Our favorite Northwestern professor and theatrical wizard Frank Galati played Scrooge in cast that included a long list of PTC veterans: this author as Fred and the Ghost of Christmas Past, Brad Hall as Bob Cratchit, Rush Pearson and Jamie Baron as Mr. and Mrs. Fezziwig, Ross Salinger as Dick Wilkins, Rod McLachlan as Young Scrooge, Laura Innes as Belle, Bekka Eaton as Mrs. Cratchit, Kit Falsgraf as Mrs. Fred, Pete Van Wagner as Topper, and little Maura as one of the Cratchit kids.
PTC keyboard genius Larry Schanker and drummer Ronny Crawford performed the music for A Christmas Carol — and we all got to know another Chicago comedy legend, Del Close, who played the Ghost of Christmas Present. This new production, grand and glorious though it was, did not find as warm a place in the heart of audiences and critics as the Goodman’s traditional presentation had earned over the years. But it was still a thrill for all the PTC folk involved.
I still remember our great friend, theatre architect, stage manager and designer Louis DiCrescenzo telling me and Brad, “You guys sure come up with the gigs.” Louis was right. Whatever ups and down we endured in 1984, The PTC managed to stay in the hurlyburly and the headlines.
After our nomadic 1984 season, the plan was to get back to basics at the PTC’s “spiritual home” on Howard Street with a season of new plays – the first of which was a one-act double bill of Noonday Demons by English playwright Peter Barnes and Wendell and Betty in the Throes of Anarchy by this author.
I directed both plays — with Rush Pearson and Rod McLachlan in Noonday Demons, joined by Herb Metzler and Kit Falsgraf in Wendell and Betty. We opened on April 18, 1985 – but when the box office demands of an Equity contract combined with modest audiences in our 42-seat clubhouse, the days of The John Lennon Auditorium as a practical Practical venue were over.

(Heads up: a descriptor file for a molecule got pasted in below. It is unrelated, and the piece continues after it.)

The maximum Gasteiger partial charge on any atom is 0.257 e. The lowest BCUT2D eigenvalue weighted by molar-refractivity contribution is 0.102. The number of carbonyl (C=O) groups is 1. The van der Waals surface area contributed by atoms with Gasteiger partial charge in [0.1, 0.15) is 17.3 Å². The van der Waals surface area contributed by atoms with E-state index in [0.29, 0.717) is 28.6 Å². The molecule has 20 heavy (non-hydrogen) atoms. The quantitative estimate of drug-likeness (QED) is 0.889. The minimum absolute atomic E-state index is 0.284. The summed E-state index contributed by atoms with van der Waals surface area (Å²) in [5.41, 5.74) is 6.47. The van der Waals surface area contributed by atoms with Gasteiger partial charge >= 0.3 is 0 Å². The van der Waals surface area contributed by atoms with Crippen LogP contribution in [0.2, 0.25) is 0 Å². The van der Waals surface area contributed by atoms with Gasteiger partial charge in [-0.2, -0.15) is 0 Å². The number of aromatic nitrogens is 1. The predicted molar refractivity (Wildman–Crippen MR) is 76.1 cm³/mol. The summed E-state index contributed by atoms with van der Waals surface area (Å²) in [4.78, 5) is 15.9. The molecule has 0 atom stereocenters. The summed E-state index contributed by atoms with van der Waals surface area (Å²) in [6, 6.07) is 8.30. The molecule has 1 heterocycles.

Plans were made to open The Secret Show, a revolutionary new revue to be written and performed by this author and Rush Pearson in the comic service of a mad comic scientist to be played by Del Close. But, yet again, it didn’t happen that way.
Del Close was enshrined as an honorary member of The Practical Theatre ensemble at a wacky JLA ritual in which a poor, innocent watermelon was disemboweled and Del dipped his feet in red paint and stomped his iconic footprints into the sidewalk in front of our cherished storefront.
The John Lennon Auditorium was kept open for many months as a private meeting place for The John Lennon Athletic Club, but eventually it became clear that The Miracle on Howard Street was played out. I can’t remember the actual day that we finally closed our beloved JLA – but I do remember that final, passionate party, played by The Daves and Riffmaster and the Rockmes. Everyone who was there that evening knew that they were witnessing the end of a blessed era.
That night, someone took these photos as I stood onstage for the last time at the JLA, filled with a mixture of pride and early-onset nostalgia. So much had happened so quickly on that postage stamp of a stage. And now, after five marvelous, madcap years, that chapter of the PTC’s history had come to a celebratory close.
Del Close’s fading red-painted footprints would linger on the sidewalk in front of the storefront at 703 Howard Street long after we were gone. And the many wonderful memories made in that magical place will never fade.
However, though we’d said goodbye to our spiritual home on Howard & Custer Streets, the last chapter of The Practical Theatre story had yet to be written.
Art, Ruth and Trudy were waiting in the wings.